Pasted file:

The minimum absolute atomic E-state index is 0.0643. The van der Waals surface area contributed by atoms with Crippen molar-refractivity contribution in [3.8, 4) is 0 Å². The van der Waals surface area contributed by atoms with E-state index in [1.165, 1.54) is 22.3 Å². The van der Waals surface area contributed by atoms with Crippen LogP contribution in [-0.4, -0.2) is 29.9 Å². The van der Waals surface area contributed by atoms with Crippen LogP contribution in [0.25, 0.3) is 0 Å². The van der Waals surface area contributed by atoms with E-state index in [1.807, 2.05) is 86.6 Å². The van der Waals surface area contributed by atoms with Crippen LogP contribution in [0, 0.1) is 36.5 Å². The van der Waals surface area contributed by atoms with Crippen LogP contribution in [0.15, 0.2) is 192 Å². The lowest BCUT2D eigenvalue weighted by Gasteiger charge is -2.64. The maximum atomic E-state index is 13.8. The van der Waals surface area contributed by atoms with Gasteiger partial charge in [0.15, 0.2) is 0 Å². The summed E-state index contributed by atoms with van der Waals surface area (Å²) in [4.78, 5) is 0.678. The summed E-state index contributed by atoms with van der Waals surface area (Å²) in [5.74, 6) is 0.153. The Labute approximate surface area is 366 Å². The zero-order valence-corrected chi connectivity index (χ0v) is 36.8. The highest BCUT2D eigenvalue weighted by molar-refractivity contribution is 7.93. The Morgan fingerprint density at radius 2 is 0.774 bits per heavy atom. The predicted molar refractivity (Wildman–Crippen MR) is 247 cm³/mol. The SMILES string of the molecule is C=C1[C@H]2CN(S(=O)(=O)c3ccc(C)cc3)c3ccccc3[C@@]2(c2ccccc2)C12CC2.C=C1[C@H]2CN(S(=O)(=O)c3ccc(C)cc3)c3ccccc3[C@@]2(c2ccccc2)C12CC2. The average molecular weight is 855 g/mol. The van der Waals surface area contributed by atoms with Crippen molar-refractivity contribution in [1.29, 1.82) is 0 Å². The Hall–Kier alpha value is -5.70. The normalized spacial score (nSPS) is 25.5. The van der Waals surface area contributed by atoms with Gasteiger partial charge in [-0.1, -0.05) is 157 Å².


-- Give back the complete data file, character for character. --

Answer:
The minimum absolute atomic E-state index is 0.0643. The van der Waals surface area contributed by atoms with Crippen molar-refractivity contribution in [3.8, 4) is 0 Å². The van der Waals surface area contributed by atoms with E-state index in [1.165, 1.54) is 22.3 Å². The van der Waals surface area contributed by atoms with Crippen LogP contribution in [-0.4, -0.2) is 29.9 Å². The van der Waals surface area contributed by atoms with Crippen LogP contribution in [0.25, 0.3) is 0 Å². The van der Waals surface area contributed by atoms with E-state index in [1.807, 2.05) is 86.6 Å². The van der Waals surface area contributed by atoms with Crippen LogP contribution in [0, 0.1) is 36.5 Å². The van der Waals surface area contributed by atoms with Crippen LogP contribution in [0.15, 0.2) is 192 Å². The lowest BCUT2D eigenvalue weighted by Gasteiger charge is -2.64. The maximum atomic E-state index is 13.8. The van der Waals surface area contributed by atoms with Gasteiger partial charge in [0.15, 0.2) is 0 Å². The summed E-state index contributed by atoms with van der Waals surface area (Å²) in [4.78, 5) is 0.678. The summed E-state index contributed by atoms with van der Waals surface area (Å²) in [5.74, 6) is 0.153. The Labute approximate surface area is 366 Å². The zero-order valence-corrected chi connectivity index (χ0v) is 36.8. The highest BCUT2D eigenvalue weighted by molar-refractivity contribution is 7.93. The Morgan fingerprint density at radius 2 is 0.774 bits per heavy atom. The predicted molar refractivity (Wildman–Crippen MR) is 247 cm³/mol. The SMILES string of the molecule is C=C1[C@H]2CN(S(=O)(=O)c3ccc(C)cc3)c3ccccc3[C@@]2(c2ccccc2)C12CC2.C=C1[C@H]2CN(S(=O)(=O)c3ccc(C)cc3)c3ccccc3[C@@]2(c2ccccc2)C12CC2. The average molecular weight is 855 g/mol. The van der Waals surface area contributed by atoms with Crippen molar-refractivity contribution in [1.29, 1.82) is 0 Å². The Hall–Kier alpha value is -5.70. The normalized spacial score (nSPS) is 25.5. The van der Waals surface area contributed by atoms with Gasteiger partial charge in [-0.1, -0.05) is 157 Å².